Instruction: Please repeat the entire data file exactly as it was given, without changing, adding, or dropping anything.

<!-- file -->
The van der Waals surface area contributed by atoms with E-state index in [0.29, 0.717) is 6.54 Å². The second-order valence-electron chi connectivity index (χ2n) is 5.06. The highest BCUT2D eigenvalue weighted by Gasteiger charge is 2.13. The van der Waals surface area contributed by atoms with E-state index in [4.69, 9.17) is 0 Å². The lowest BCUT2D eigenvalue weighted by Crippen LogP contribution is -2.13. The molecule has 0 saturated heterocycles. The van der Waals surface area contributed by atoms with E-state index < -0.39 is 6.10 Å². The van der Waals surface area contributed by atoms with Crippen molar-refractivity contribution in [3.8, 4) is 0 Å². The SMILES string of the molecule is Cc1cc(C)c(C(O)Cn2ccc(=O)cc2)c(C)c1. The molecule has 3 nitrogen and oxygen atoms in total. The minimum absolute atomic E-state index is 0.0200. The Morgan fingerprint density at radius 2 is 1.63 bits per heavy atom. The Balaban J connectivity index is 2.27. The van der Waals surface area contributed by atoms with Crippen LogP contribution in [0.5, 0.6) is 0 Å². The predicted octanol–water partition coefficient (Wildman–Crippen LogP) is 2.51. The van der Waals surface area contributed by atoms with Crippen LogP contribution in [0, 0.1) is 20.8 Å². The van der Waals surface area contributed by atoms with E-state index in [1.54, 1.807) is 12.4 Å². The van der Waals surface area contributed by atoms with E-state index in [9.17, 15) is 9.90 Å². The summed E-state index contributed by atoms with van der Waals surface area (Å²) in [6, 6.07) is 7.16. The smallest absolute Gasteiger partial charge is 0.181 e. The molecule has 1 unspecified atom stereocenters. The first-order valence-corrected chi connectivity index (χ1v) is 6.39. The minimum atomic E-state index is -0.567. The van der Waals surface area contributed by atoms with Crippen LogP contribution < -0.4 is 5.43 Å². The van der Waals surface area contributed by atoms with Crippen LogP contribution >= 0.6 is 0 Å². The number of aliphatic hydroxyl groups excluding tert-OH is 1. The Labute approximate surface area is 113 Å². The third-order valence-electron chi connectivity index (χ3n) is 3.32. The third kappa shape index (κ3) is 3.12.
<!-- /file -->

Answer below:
The van der Waals surface area contributed by atoms with E-state index in [0.29, 0.717) is 6.54 Å². The second-order valence-electron chi connectivity index (χ2n) is 5.06. The highest BCUT2D eigenvalue weighted by Gasteiger charge is 2.13. The van der Waals surface area contributed by atoms with E-state index in [4.69, 9.17) is 0 Å². The lowest BCUT2D eigenvalue weighted by Crippen LogP contribution is -2.13. The molecule has 0 saturated heterocycles. The van der Waals surface area contributed by atoms with E-state index < -0.39 is 6.10 Å². The van der Waals surface area contributed by atoms with Crippen molar-refractivity contribution in [3.8, 4) is 0 Å². The SMILES string of the molecule is Cc1cc(C)c(C(O)Cn2ccc(=O)cc2)c(C)c1. The molecule has 3 nitrogen and oxygen atoms in total. The minimum absolute atomic E-state index is 0.0200. The Morgan fingerprint density at radius 2 is 1.63 bits per heavy atom. The Balaban J connectivity index is 2.27. The van der Waals surface area contributed by atoms with Crippen LogP contribution in [0.5, 0.6) is 0 Å². The predicted octanol–water partition coefficient (Wildman–Crippen LogP) is 2.51. The van der Waals surface area contributed by atoms with Crippen LogP contribution in [0, 0.1) is 20.8 Å². The van der Waals surface area contributed by atoms with E-state index in [1.54, 1.807) is 12.4 Å². The van der Waals surface area contributed by atoms with E-state index in [9.17, 15) is 9.90 Å². The summed E-state index contributed by atoms with van der Waals surface area (Å²) in [6, 6.07) is 7.16. The smallest absolute Gasteiger partial charge is 0.181 e. The molecule has 1 unspecified atom stereocenters. The first-order valence-corrected chi connectivity index (χ1v) is 6.39. The minimum atomic E-state index is -0.567. The van der Waals surface area contributed by atoms with Crippen LogP contribution < -0.4 is 5.43 Å². The van der Waals surface area contributed by atoms with Crippen LogP contribution >= 0.6 is 0 Å². The number of aliphatic hydroxyl groups excluding tert-OH is 1. The Labute approximate surface area is 113 Å². The third-order valence-electron chi connectivity index (χ3n) is 3.32. The third kappa shape index (κ3) is 3.12.